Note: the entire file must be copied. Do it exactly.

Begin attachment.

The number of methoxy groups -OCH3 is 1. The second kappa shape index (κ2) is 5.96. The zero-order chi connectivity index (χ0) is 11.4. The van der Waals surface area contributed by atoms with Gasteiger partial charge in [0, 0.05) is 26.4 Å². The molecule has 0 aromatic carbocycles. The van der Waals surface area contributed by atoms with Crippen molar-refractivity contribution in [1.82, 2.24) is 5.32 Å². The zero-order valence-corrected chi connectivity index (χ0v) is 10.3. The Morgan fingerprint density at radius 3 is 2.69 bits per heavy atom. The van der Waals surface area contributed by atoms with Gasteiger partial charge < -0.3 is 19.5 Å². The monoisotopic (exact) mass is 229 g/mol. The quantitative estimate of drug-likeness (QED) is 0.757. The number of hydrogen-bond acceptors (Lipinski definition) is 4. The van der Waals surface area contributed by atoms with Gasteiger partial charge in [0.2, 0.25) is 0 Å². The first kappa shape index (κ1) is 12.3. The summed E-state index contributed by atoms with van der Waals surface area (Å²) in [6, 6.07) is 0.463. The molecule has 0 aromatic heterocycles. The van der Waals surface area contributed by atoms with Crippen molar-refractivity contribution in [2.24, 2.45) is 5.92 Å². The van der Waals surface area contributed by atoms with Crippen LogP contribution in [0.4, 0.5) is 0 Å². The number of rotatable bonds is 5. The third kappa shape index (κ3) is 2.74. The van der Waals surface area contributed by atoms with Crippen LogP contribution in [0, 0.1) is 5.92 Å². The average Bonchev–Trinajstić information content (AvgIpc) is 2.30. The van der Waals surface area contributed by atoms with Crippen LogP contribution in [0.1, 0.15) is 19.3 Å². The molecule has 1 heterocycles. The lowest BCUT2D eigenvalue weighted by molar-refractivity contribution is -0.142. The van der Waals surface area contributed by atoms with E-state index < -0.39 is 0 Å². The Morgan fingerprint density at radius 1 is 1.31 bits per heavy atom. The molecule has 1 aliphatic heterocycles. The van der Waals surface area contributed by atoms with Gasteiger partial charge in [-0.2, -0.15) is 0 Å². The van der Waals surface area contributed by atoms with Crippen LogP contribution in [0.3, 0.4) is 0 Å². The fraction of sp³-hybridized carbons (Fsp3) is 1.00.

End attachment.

The number of methoxy groups -OCH3 is 1. The second kappa shape index (κ2) is 5.96. The zero-order chi connectivity index (χ0) is 11.4. The van der Waals surface area contributed by atoms with Gasteiger partial charge in [0, 0.05) is 26.4 Å². The molecule has 0 aromatic carbocycles. The van der Waals surface area contributed by atoms with Crippen molar-refractivity contribution in [1.82, 2.24) is 5.32 Å². The zero-order valence-corrected chi connectivity index (χ0v) is 10.3. The Morgan fingerprint density at radius 3 is 2.69 bits per heavy atom. The van der Waals surface area contributed by atoms with Gasteiger partial charge < -0.3 is 19.5 Å². The monoisotopic (exact) mass is 229 g/mol. The quantitative estimate of drug-likeness (QED) is 0.757. The number of hydrogen-bond acceptors (Lipinski definition) is 4. The van der Waals surface area contributed by atoms with Gasteiger partial charge in [0.2, 0.25) is 0 Å². The first kappa shape index (κ1) is 12.3. The summed E-state index contributed by atoms with van der Waals surface area (Å²) in [6, 6.07) is 0.463. The molecule has 0 aromatic heterocycles. The van der Waals surface area contributed by atoms with Crippen molar-refractivity contribution in [2.24, 2.45) is 5.92 Å². The van der Waals surface area contributed by atoms with Crippen LogP contribution in [0.4, 0.5) is 0 Å². The number of rotatable bonds is 5. The third kappa shape index (κ3) is 2.74. The van der Waals surface area contributed by atoms with Crippen LogP contribution in [0, 0.1) is 5.92 Å². The average Bonchev–Trinajstić information content (AvgIpc) is 2.30. The van der Waals surface area contributed by atoms with Crippen LogP contribution in [0.1, 0.15) is 19.3 Å². The molecule has 1 heterocycles. The lowest BCUT2D eigenvalue weighted by molar-refractivity contribution is -0.142. The van der Waals surface area contributed by atoms with E-state index < -0.39 is 0 Å². The Morgan fingerprint density at radius 1 is 1.31 bits per heavy atom. The molecule has 1 aliphatic heterocycles. The van der Waals surface area contributed by atoms with Gasteiger partial charge in [-0.2, -0.15) is 0 Å². The van der Waals surface area contributed by atoms with Crippen LogP contribution in [0.3, 0.4) is 0 Å². The fraction of sp³-hybridized carbons (Fsp3) is 1.00.